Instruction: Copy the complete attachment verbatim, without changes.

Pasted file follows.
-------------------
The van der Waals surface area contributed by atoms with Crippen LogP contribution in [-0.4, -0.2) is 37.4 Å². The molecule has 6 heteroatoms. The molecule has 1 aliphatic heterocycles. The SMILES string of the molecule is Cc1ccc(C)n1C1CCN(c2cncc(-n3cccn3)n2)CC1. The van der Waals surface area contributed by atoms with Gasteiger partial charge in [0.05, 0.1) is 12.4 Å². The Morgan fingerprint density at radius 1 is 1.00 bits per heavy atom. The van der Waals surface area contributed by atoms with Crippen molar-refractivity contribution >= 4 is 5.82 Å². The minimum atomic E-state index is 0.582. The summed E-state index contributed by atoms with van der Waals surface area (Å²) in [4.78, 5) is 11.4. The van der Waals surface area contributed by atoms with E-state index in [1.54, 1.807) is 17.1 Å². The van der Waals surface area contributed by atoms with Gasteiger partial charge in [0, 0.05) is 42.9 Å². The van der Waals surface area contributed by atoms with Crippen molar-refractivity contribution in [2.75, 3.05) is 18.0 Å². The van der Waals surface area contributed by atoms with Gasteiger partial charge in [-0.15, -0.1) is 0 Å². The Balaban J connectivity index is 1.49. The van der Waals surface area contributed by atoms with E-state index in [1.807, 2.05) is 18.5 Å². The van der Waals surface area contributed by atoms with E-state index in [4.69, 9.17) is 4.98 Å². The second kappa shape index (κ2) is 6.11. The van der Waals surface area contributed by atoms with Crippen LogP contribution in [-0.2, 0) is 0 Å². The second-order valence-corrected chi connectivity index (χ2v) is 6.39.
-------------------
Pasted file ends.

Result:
The van der Waals surface area contributed by atoms with Crippen LogP contribution in [-0.4, -0.2) is 37.4 Å². The molecule has 6 heteroatoms. The molecule has 1 aliphatic heterocycles. The SMILES string of the molecule is Cc1ccc(C)n1C1CCN(c2cncc(-n3cccn3)n2)CC1. The van der Waals surface area contributed by atoms with Gasteiger partial charge in [0.05, 0.1) is 12.4 Å². The Morgan fingerprint density at radius 1 is 1.00 bits per heavy atom. The van der Waals surface area contributed by atoms with Crippen molar-refractivity contribution >= 4 is 5.82 Å². The minimum atomic E-state index is 0.582. The summed E-state index contributed by atoms with van der Waals surface area (Å²) in [4.78, 5) is 11.4. The van der Waals surface area contributed by atoms with E-state index in [1.54, 1.807) is 17.1 Å². The van der Waals surface area contributed by atoms with Gasteiger partial charge in [0, 0.05) is 42.9 Å². The van der Waals surface area contributed by atoms with Crippen molar-refractivity contribution in [2.75, 3.05) is 18.0 Å². The van der Waals surface area contributed by atoms with Gasteiger partial charge in [-0.15, -0.1) is 0 Å². The Balaban J connectivity index is 1.49. The van der Waals surface area contributed by atoms with E-state index in [1.807, 2.05) is 18.5 Å². The van der Waals surface area contributed by atoms with E-state index in [4.69, 9.17) is 4.98 Å². The second kappa shape index (κ2) is 6.11. The van der Waals surface area contributed by atoms with Crippen LogP contribution in [-0.2, 0) is 0 Å². The second-order valence-corrected chi connectivity index (χ2v) is 6.39.